At one point during the negotiations, the DUP turned their phones off for 36 hours. (Who in Westminster knew it was physically possible for a human being to do this?) Soon after, needling briefings emerged in the media that they were also talking to Labour and the Lib Dems. In the end, they’ve secured a deal where they support the government and get the Short money available only to opposition parties. I’m surprised Arlene Foster didn’t ask for a few of the nicer chairs in Downing Street on her way out.

How did this happen? When I talked to Sam McBride of the Belfast News Letter for a BBC radio programme days before the pact was announced, he pointed out that the DUP are far more used to this kind of rough and tumble than the Conservatives. Northern Irish politics is defined by deal-making, and the DUP need no reminder of what can happen to minnows in a multiparty system if they don’t convince their voters of their effectiveness.

On 8 June, the DUP and Sinn Fein squeezed out Northern Ireland’s smaller parties, such as the SDLP and the Alliance, from the region’s Westminster seats. (McBride also speculated on the possibility of trouble ahead for Sinn Fein, which ran its campaign on the premise that “abstentionism works”. What happens if an unpopular Commons vote passes that could have been defeated by its seven MPs?)

The DUP’s involvement in passing government bills, and the price the party has extracted for doing so, are truly transformative to British politics – not least for the public discussion about austerity. That turns out to be, as we suspected all along, a political rather than an economic choice. As such, it becomes much harder to defend.

Even worse for the government, southern Europe is no longer a basket case it can point to when it wants to scare us away from borrowing more. The structural problems of the eurozone haven’t gone away, but they have receded to the point where domestic voters won’t see them as a cautionary tale.

It is notable that the Conservatives barely bothered to defend their economic record during the election campaign, preferring to focus on Jeremy Corbyn’s spending plans. In doing so, they forgot that many of those who voted Leave last year – and who were confidently expected to “come home” to the Conservatives – did so because they wanted £350m a week for the NHS. The Tories dropped the Cameron-era argument of a “long-term economic plan” that necessitated short-term sacrifices. They assumed that austerity was the New Normal.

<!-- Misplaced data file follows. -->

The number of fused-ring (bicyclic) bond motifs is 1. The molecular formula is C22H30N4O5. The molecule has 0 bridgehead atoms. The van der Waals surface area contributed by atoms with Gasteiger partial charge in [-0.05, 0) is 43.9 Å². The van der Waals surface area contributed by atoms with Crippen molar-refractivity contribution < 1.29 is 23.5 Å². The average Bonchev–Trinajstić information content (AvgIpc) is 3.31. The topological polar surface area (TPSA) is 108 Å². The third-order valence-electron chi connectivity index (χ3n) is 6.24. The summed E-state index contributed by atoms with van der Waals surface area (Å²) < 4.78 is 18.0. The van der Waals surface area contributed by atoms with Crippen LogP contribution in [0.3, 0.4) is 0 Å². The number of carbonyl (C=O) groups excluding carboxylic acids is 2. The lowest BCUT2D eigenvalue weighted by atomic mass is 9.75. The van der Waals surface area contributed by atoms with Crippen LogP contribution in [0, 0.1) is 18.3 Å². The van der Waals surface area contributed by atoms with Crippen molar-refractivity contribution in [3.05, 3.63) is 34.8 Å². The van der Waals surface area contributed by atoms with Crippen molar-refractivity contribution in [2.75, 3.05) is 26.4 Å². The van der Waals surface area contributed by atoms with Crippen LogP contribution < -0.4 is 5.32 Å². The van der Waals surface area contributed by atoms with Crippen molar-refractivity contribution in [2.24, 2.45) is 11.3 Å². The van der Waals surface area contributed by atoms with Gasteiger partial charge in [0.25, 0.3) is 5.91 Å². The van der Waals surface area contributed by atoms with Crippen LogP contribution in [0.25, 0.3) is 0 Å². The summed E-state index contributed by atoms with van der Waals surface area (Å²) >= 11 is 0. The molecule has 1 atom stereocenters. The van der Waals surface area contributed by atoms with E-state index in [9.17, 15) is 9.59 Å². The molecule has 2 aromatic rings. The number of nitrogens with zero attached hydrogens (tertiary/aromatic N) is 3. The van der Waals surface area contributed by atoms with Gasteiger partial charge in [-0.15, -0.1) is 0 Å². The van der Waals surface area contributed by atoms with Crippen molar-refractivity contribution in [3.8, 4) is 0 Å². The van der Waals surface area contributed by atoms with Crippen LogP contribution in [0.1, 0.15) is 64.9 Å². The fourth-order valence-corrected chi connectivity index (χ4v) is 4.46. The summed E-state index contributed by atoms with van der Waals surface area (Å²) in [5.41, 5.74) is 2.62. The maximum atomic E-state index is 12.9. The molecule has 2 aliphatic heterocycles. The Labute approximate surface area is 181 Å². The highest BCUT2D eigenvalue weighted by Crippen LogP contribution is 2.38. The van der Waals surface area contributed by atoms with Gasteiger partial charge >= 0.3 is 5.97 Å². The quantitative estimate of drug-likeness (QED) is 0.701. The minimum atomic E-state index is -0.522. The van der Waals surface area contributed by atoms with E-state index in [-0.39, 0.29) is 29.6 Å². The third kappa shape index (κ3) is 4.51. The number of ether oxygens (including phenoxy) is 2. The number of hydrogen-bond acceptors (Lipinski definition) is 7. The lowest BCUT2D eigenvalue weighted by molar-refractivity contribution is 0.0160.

However, the £1bn the government has just found down the back of the sofa debunks that, and makes Conservative spending decisions for the rest of the parliament fraught. With such a slim majority, even a small backbench rebellion – certainly no bigger than the one that was brewing over tax-credit cuts until George Osborne relen­ted – could derail the Budget.

One of the worst points of Theresa May’s election campaign was on the BBC ­Question Time special, when she struggled to tell a nurse why her pay had risen so little since 2009. “There isn’t a magic money tree that we can shake that suddenly provides for everything that people want,” the Prime Minister admonished. Except, of course, there is a magic money tree, and May has just given it a damn good shake and scrumped all the cash-apples that fell from it.

That short-term gain will store up long-term pain, if the opposition parties are canny enough to exploit it. In the 2015 election, the claim that the SNP would demand bungs from Ed Miliband to prop up his government was a powerful argument to voters in England and Wales that they should vote Conservative. Why should their hospitals and schools be left to moulder while the streets of Paisley were paved in gold?

The attack also worked because it was a proxy for concerns about Miliband’s weakness as a leader. Well, it’s hard to think of a prime minister in a weaker position than May is right now. The next election campaign will make brutal use of this.

Northern Ireland might deserve a greater wodge of redistribution than the Barnett formula already delivers – it has lower life expectancy, wages and productivity than the British average – but the squalid way the money has been delivered will haunt the Tories. It also endangers one of the Conservatives’ crucial offers to their base: that they are the custodians of “sound money” and “living within our means”.

Labour, however, has not yet quite calibrated its response to the DUP’s new-found influence. Its early attacks focused on the party’s social conservatism, pointing out that it is resolutely anti-abortion and has repeatedly blocked the extension of equal marriage through “petitions of concern” at Stormont.

This tub-thumping might have fired up Labour’s socially progressive supporters in the rest of the UK, but it alienated some in Northern Ireland who resent their politicians being seen as fundamentalist yokels. (Only they get to call the DUP that: not Londoners who, until three weeks ago, thought Arlene Foster was the judge who got sacked from Strictly Come Dancing.)

And remember: all this was to get just ten MPs onside. By March 2019, we’re supposed to have renegotiated 40 years of legislation and treaties with 27 other European ­countries. Ha. Hahaha. Hahaha.

Helen Lewis is deputy editor of the New Statesman. She has presented BBC Radio 4’s Week in Westminster and is a regular panellist on BBC1’s Sunday Politics.

This article first appeared in the 29 June 2017 issue of the New Statesman, The Brexit plague